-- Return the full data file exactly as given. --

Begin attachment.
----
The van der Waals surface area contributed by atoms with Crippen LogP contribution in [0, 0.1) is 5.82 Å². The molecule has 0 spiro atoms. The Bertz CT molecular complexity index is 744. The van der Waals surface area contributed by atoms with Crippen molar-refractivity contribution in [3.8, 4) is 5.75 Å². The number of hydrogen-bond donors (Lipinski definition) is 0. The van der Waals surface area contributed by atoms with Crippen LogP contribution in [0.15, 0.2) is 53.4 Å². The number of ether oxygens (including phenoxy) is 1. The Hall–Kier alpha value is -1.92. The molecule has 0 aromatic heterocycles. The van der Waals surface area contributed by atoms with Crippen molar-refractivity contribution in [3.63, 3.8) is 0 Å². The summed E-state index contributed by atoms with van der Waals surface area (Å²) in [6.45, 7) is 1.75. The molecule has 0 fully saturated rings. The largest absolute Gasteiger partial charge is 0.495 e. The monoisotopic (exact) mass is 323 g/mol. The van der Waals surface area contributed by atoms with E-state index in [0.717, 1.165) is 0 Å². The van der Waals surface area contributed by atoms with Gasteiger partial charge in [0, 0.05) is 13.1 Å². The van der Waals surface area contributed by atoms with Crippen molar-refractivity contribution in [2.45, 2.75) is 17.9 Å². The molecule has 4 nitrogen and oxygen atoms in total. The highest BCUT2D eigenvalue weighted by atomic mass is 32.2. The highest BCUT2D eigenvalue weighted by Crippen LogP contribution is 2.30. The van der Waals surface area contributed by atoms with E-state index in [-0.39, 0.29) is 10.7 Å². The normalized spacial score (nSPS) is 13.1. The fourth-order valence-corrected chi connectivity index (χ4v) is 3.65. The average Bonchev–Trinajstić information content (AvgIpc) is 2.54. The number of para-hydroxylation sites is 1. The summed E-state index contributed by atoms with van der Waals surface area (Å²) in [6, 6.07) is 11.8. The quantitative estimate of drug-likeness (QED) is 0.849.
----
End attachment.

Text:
The van der Waals surface area contributed by atoms with Crippen LogP contribution in [0, 0.1) is 5.82 Å². The molecule has 0 spiro atoms. The Bertz CT molecular complexity index is 744. The van der Waals surface area contributed by atoms with Crippen molar-refractivity contribution in [3.8, 4) is 5.75 Å². The number of hydrogen-bond donors (Lipinski definition) is 0. The van der Waals surface area contributed by atoms with Crippen LogP contribution in [0.15, 0.2) is 53.4 Å². The number of ether oxygens (including phenoxy) is 1. The Hall–Kier alpha value is -1.92. The molecule has 0 aromatic heterocycles. The van der Waals surface area contributed by atoms with Crippen molar-refractivity contribution in [3.63, 3.8) is 0 Å². The summed E-state index contributed by atoms with van der Waals surface area (Å²) in [6.45, 7) is 1.75. The molecule has 0 fully saturated rings. The largest absolute Gasteiger partial charge is 0.495 e. The monoisotopic (exact) mass is 323 g/mol. The van der Waals surface area contributed by atoms with E-state index in [0.717, 1.165) is 0 Å². The van der Waals surface area contributed by atoms with Gasteiger partial charge in [0, 0.05) is 13.1 Å². The van der Waals surface area contributed by atoms with Crippen molar-refractivity contribution in [2.45, 2.75) is 17.9 Å². The molecule has 4 nitrogen and oxygen atoms in total. The highest BCUT2D eigenvalue weighted by atomic mass is 32.2. The highest BCUT2D eigenvalue weighted by Crippen LogP contribution is 2.30. The van der Waals surface area contributed by atoms with E-state index in [-0.39, 0.29) is 10.7 Å². The normalized spacial score (nSPS) is 13.1. The fourth-order valence-corrected chi connectivity index (χ4v) is 3.65. The average Bonchev–Trinajstić information content (AvgIpc) is 2.54. The number of para-hydroxylation sites is 1. The summed E-state index contributed by atoms with van der Waals surface area (Å²) in [6, 6.07) is 11.8. The quantitative estimate of drug-likeness (QED) is 0.849.